January 1997: 6.4 quake in Xinjiang - 50 dead, 40 hurt
In Chengdu, residents streamed on to the streets, cracks were reported in some buildings and water pipes burst.
"Some building are cracked, but nothing major, from what we can see in the area near our hotel," Gilles Barbier in Chengdu told the BBC News website.
"The quake was really strong, continuous. Two aftershocks could be felt."
Workers in Beijing - about 930 miles from Chengdu - said buildings shook for about two minutes and many were evacuated.
In the city's financial district, people poured out of buildings, but there were no visible signs of damage.
Tremors were also felt as far afield as the Thai capital, Bangkok, and Hanoi in Vietnam.
One student fainted as schools were evacuated across Sichuan province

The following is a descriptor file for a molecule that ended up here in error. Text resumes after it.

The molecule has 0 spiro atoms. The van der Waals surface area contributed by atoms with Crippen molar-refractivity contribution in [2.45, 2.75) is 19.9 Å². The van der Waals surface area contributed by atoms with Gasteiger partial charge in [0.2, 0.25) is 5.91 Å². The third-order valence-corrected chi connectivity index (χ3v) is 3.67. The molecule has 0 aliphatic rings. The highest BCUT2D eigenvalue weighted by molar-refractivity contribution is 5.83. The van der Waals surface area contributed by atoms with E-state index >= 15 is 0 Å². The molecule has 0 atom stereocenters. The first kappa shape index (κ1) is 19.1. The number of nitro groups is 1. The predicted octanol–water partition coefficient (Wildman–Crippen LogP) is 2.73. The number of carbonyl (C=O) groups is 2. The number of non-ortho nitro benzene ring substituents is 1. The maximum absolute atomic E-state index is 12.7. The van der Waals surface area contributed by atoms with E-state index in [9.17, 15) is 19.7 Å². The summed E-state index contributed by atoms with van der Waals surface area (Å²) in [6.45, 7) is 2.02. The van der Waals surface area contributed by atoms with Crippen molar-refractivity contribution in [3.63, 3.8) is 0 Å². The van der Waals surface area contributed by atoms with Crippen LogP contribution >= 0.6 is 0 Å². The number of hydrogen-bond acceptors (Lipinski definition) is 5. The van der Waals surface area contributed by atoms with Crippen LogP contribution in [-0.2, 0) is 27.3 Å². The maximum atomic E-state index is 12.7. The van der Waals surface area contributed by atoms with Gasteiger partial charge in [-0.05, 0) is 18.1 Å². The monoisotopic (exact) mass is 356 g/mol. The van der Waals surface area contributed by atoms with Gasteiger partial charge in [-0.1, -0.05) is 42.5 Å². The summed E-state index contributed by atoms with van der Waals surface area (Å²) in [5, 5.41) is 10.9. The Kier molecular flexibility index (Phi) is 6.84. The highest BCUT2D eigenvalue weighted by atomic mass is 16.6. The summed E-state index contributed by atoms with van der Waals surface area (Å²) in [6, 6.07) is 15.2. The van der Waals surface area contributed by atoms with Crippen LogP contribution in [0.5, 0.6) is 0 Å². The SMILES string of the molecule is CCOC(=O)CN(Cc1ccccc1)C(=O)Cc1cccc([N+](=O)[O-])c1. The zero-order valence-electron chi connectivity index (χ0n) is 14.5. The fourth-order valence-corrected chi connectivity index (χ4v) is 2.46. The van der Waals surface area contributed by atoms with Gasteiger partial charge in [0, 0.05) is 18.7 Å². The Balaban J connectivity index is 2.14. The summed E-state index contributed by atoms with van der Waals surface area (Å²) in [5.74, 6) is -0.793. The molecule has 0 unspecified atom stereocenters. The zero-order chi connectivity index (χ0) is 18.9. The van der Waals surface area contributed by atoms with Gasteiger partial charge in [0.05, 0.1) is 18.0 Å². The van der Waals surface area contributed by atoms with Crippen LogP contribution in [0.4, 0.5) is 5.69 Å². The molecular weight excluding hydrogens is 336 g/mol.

Bobby Silby in Zhengzhou in Henan province said he was having lunch in a restaurant when he felt the tremors.
"It felt like the floor was moving all around me, everyone started running outside in a panic," he told the BBC news website. "The streets are still filled with people who haven't gone back into their buildings."
Telephone lines to the affected areas were jammed.
The area where Monday's earthquake struck lies on the eastern edge of the Tibetan plateau.
Wenchuan county is home to the Wolong Nature Reserve, China's leading research and breeding base for endangered giant pandas.
Earthquakes are common in China - in March a 7.2 magnitude quake struck in western Xinjiang province, though the damage was limited.
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